Interview with Kieron Gribbon, author of ‘Ireland’s County High Points – A Walking Guide’

We interview Kieron Gribbon, author of the excellent ‘Ireland’s County High Points – A Walking Guide’, the indispensable guide to walking the County Tops of Ireland. If you are interested in undertaking the challenge, have a read of Kieron’s introduction to the County Tops. You can also read our review of Kieron’s book here.

Kieron Gribbon

Kieron Gribbon

Which were the first and last County High Points that you visited?
My first County High Point was Slieve Donard in County Down. I visited it for the first time back in 1997, having taken up hill walking just the year before. On that occasion, I wasn’t actually visiting Slieve Donard as the CHP of Down, but as the highest point in Northern Ireland.

It was only while admiring the views from Donard’s summit that the idea of visiting every Irish County High Point first entered my head. Back then, I thought of it as a goal to achieve during my lifetime, but I have since learned that it can easily be completed in a year.

Mount Leinster, on the Wexford / Carlow county boundary, was where I completed my first round of CHPs. Visiting its summit in 2011 marked the end of a ten-month period of field research, surveying and photography for my book, during which I visited / revisited every CHP in Ireland.

How long did it take you to complete the challenge?
As a hill walker, it took me fourteen years to complete the challenge. As a guidebook writer, it took me ten months.

Out of all the CHPs, which were your favourites and do you plan on visiting them again?
That is a difficult question to answer. Every CHP has its own unique character and offers a completely different view of Ireland. To me, each one is a very special place which I could happily revisit time and again.

I think my favourites, however, are those of the counties along the west coast: Carrauntoohil; Mweelrea; Benbaun; and Errigal Mountain. These CHPs all stand tall above wild and rugged landscapes, and provide viewing platforms across land and sea.

Other personal favourites include: Lugnaquillia Mountain; Galtymore Mountain; Slieve Donard; Knockmealdown; and Slieve Foye.

I would like to emphasise that some of the most interesting CHPs in Ireland are also among the lowest. The highest point in Meath, for example, is marked by a 5,000-year-old cairn on Carnbane East, while the highest point in neighbouring Westmeath is completely surrounded by, what is reputed to be, the largest beech forest in western Europe.

It is my intention to revisit every CHP in Ireland before the end of 2013.

On a similar note, which was your least favourite CHP?
That is an even more difficult question to answer, but I can honestly say that I didn’t have a least favourite. I enjoyed visiting them all.

Had you any strange or unusual experiences whilst carrying out the challenge?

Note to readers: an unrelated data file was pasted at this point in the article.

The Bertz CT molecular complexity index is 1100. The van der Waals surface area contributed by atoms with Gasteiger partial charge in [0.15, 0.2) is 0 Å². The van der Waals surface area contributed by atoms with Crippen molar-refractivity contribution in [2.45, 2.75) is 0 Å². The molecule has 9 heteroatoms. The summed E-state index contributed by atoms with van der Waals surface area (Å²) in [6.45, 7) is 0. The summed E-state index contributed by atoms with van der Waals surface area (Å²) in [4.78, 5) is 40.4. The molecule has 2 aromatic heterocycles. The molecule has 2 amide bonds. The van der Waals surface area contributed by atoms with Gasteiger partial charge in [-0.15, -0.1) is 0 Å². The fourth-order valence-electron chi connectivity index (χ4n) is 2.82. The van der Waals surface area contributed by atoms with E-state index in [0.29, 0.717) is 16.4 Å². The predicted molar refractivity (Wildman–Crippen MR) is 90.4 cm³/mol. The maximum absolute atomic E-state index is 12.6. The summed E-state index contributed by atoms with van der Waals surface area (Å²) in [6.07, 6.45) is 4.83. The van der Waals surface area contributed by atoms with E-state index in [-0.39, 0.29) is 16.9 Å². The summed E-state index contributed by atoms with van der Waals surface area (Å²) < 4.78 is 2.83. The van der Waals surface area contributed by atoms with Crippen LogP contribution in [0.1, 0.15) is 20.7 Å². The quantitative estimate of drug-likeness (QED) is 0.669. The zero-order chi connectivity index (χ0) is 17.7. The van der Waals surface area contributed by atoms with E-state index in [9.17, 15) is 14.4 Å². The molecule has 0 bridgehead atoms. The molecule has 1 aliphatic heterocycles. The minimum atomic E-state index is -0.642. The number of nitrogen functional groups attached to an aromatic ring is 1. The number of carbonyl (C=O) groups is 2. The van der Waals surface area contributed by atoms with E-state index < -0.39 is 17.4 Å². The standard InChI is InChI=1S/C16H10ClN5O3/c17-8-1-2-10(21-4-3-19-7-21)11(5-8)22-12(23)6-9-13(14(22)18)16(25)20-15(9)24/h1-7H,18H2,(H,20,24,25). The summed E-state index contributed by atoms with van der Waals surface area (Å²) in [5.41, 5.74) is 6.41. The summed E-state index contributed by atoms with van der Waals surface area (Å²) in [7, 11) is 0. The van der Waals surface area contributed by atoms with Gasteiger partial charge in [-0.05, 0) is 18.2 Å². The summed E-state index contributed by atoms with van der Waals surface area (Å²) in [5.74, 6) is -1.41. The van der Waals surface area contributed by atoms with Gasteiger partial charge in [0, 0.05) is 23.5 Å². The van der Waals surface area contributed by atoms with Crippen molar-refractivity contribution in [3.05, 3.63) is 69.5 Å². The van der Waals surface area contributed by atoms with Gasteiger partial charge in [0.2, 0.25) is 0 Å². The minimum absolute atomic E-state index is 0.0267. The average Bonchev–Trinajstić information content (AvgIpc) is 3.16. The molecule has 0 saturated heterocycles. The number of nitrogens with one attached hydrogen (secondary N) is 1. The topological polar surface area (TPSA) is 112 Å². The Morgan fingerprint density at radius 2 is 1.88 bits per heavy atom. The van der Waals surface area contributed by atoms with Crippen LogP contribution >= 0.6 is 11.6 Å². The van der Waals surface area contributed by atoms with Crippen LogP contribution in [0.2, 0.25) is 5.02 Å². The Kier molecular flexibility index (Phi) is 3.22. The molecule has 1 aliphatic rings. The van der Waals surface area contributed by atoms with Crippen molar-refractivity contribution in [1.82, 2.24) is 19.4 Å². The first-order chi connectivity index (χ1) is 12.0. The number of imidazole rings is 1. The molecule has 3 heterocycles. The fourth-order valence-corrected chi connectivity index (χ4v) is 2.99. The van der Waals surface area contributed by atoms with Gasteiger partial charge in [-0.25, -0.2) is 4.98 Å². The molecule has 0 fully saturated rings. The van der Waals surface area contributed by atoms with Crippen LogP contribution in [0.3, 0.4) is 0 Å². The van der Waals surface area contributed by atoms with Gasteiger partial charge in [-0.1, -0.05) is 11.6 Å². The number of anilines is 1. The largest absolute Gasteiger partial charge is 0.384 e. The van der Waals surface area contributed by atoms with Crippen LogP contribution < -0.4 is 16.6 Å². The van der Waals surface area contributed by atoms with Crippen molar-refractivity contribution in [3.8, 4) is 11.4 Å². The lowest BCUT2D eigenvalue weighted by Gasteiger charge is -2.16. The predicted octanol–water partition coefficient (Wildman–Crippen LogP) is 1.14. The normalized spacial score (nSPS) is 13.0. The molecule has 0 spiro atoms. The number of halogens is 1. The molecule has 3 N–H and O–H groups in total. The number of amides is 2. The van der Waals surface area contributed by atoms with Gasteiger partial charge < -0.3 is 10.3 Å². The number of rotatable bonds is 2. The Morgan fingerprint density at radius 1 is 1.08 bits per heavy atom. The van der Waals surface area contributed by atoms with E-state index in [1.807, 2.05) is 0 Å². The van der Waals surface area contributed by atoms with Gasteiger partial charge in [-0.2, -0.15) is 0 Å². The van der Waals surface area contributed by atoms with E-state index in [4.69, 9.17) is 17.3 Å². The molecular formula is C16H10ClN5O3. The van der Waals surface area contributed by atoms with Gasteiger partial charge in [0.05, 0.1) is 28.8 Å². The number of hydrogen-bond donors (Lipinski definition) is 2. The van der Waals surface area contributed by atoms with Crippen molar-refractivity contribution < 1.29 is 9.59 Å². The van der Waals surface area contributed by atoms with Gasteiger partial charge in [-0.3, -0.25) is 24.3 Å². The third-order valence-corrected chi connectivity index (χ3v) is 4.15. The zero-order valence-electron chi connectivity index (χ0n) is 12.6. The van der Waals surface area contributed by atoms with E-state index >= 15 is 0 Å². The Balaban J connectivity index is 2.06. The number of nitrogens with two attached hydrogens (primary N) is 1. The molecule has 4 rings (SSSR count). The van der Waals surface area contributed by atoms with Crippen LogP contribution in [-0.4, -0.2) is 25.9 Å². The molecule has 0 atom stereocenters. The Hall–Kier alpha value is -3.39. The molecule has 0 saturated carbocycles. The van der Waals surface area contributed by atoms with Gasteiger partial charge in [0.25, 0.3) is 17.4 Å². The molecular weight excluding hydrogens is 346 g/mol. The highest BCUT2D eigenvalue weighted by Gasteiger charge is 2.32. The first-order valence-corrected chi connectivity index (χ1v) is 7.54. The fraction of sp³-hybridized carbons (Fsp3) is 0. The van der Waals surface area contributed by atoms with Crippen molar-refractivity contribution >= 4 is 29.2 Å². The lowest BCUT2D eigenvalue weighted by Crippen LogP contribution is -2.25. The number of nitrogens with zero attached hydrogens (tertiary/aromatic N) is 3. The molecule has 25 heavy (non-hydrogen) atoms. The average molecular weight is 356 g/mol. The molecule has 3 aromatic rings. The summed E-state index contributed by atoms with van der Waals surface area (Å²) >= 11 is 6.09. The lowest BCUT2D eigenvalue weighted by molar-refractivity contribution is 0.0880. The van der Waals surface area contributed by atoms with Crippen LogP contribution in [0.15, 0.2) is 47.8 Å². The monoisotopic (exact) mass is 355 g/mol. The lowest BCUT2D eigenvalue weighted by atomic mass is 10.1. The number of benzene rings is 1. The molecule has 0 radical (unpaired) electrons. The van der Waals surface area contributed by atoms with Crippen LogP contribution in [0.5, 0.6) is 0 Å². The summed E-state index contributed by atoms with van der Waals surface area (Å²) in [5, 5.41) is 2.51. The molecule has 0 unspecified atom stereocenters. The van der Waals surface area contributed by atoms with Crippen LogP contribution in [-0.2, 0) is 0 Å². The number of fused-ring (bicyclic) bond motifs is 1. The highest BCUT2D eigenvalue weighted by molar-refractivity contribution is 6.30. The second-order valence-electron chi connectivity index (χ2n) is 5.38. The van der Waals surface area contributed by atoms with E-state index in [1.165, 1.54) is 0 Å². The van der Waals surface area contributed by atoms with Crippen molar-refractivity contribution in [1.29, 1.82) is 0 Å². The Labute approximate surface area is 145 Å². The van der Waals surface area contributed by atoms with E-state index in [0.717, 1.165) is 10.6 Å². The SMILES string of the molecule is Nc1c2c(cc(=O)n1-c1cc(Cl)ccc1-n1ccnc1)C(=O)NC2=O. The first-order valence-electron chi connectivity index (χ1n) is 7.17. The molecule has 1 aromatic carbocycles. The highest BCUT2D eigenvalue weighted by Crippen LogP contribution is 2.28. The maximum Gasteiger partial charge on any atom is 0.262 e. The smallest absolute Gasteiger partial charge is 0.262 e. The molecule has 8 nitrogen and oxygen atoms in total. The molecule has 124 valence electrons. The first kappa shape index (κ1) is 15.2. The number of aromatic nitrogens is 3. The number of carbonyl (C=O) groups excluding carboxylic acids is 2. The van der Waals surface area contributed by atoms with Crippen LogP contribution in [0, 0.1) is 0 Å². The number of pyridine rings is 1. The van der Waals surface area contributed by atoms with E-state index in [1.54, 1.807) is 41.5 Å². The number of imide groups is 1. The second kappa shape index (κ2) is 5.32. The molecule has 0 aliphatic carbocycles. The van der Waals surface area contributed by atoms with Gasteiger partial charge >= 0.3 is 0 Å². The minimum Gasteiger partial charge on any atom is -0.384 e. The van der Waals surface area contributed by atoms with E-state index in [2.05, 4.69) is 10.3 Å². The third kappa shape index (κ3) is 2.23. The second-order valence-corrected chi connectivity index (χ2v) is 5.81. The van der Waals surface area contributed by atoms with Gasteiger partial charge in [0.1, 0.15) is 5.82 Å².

Unfortunately, I am unable to report having personally witnessed any cloud inversions, Brocken spectres or mysterious creatures during my CHP adventures. I do, however, feel very privileged to have stood on every CHP in clear viewing conditions – which I suppose is quite unusual given that this is Ireland.

Apart from getting hold of your excellent book, what advice would you give to anyone planning on taking on the challenge?
Prepare yourself accordingly for each CHP walk. While the lower CHPs might require little more than a half hour stroll, many of the higher ones take the challenger on 5-10 hour hikes through some of Ireland’s most rugged and isolated landscapes. My book states the length and difficulty of each walk, and this will help the challenger to judge what clothing and equipment is most likely to be needed on the day. Good walking boots are recommended for all walks.

Check the weather forecast before setting off, and always carry a waterproof / windproof layer just in case. The CHPs provide the longest and widest views in the whole of Ireland, therefore it is best to visit them on a clear day.

Navigation skills and equipment are essential, especially on the higher CHPs. A map and compass should be carried on all CHP walks – even if a GPS unit is being used. An in-car satnav can be big help when trying to find start points – satnav-friendly coordinates for each start point can be found in my book. Be sure to take enough food and water to last the walk – plus some extra as a backup.

Don’t take unnecessary risks – my book highlights potential hazards on the CHPs. Stay within your limits and, if necessary, build up your fitness levels before tackling the more strenuous walks. In fact, the CHP challenge itself could be treated as an alternative fitness training programme – start with the lowest (Mullaghmeen, County Westmeath) and work your way up to the highest (Carrauntoohil, County Kerry). Most of all: enjoy the challenge.

Ireland’s County High Points: A Walking Guide by Kieron Gribbon
Kieron’s excellent guide to the County Tops is available now in good bookshops, outdoor shops,, and directly from The Collins Press.